The second is the old business of expat versus local. At many chains, expat chefs are the exception rather than the rule. ITC, for instance, will spend money on Chinese, Thai and Japanese chefs but you won’t find many white men in their kitchens. At the Taj, the chefs systematically gang up on expats (except for those from the East) and few Europeans and Americans can flourish in that environment. (There are notable exceptions, of course: at Prego in Madras, the Orient Express in Delhi and a few others but these are relatively rare.)
The Oberoi chain however knows how to handle expats and get the best out of them; one reason why their European food can often be excellent. The problem with this however is that if the Italian restaurant is run by a European and the Chinese by a Chinese person, then where is the Indian chef going to shine? That only leaves the coffee shop. (The Delhi Oberoi recently lost its excellent pastry chef, Avijit Ghosh who baked the best bread in Delhi.)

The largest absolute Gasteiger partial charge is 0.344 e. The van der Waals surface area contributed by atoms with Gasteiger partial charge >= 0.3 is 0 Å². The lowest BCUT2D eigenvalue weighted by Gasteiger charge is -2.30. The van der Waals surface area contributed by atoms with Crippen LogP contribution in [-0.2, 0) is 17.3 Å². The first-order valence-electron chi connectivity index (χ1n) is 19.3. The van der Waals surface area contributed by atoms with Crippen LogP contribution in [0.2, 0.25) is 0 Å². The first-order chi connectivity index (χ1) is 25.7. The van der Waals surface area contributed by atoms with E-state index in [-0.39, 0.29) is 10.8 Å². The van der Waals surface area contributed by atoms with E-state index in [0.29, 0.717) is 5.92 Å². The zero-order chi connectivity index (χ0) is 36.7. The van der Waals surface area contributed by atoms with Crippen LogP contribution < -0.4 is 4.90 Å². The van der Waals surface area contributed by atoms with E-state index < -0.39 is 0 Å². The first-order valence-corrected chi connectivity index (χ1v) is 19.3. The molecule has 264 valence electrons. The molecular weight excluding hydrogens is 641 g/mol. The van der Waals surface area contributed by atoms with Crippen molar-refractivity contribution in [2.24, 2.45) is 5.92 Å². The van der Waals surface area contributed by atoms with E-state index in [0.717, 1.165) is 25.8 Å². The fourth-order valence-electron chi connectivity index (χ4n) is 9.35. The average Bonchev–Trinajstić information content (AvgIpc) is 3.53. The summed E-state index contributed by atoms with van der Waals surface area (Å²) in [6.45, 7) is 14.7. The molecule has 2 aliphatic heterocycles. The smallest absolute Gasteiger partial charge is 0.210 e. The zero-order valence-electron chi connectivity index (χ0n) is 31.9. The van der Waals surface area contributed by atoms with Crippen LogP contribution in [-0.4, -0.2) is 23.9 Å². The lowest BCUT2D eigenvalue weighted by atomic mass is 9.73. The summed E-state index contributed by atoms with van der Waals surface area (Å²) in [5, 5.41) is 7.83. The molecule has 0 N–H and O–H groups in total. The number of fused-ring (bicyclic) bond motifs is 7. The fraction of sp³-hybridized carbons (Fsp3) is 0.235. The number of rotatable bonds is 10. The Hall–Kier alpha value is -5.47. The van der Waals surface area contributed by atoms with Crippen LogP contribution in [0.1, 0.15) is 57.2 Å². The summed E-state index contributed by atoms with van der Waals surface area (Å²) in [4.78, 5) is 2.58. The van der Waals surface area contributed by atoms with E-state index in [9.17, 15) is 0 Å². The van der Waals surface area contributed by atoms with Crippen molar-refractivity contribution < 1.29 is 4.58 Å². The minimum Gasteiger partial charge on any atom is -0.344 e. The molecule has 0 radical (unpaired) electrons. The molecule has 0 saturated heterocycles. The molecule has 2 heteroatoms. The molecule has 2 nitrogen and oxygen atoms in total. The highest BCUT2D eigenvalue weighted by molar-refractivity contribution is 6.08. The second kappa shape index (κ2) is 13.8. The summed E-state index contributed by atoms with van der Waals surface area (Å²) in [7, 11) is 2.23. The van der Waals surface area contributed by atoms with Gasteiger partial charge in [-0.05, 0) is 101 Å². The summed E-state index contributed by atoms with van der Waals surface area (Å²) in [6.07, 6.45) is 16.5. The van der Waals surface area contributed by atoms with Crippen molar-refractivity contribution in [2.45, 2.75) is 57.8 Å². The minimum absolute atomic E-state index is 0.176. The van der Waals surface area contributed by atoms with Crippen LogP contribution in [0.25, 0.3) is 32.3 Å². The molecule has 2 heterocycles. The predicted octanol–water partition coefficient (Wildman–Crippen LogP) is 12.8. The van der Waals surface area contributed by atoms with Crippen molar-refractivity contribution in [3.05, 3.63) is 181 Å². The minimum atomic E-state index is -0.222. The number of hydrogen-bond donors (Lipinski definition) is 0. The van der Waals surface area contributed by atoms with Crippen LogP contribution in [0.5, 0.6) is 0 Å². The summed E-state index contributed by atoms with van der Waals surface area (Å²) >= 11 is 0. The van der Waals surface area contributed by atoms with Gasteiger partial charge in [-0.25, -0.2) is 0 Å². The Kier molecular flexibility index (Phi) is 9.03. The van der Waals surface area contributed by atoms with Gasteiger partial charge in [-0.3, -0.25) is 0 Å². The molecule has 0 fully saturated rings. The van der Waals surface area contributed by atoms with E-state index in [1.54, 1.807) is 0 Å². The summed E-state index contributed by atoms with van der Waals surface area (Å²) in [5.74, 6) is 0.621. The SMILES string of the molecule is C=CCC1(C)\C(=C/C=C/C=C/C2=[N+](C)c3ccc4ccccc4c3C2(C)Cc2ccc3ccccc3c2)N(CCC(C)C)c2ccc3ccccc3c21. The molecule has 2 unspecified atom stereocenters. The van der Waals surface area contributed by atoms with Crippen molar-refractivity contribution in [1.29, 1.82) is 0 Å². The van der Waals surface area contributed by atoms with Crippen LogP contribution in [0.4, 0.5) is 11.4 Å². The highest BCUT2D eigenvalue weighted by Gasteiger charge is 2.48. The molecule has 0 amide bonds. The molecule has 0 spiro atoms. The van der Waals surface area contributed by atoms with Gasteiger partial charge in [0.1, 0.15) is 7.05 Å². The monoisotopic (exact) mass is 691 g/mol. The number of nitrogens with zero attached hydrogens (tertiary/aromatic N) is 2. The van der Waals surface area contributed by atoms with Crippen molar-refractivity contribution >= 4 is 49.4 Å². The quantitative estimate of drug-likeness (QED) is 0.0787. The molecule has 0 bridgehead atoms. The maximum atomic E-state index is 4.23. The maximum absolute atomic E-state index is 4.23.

In contrast, the Taj allows Indians to master foreign cuisines. Its chefs learnt Sichuan food in the Seventies and the standards at such restaurants as Wasabi are monitored by Indians. So it is with ITC where Indians are given a free run.
A third reason – and perhaps the most important – is that the Taj and ITC actively push their chefs into the public eye. Think about it. Can you name a single Oberoi chef? Why is it that all the ones you have heard of tend to be Taj or ITC employees?
This is a question of philosophy. The modern Taj inherited the tradition of the celebrity chef from the legendary Maskie who oversaw the kitchens at the Bombay Taj for decades till the early Seventies. When Maskie retired, Ajit Kerkar, who then ran the Taj, gambled on Satish Arora, then in his twenties, as Maskie’s replacement. Arora proved more than equal to the task and set the trend for a whole new breed of Punjabi master-chefs who ran Taj kitchens with iron fists: Arvind Saraswat and now, Hemant Oberoi whose fame exceeds either Arora’s or Saraswat’s.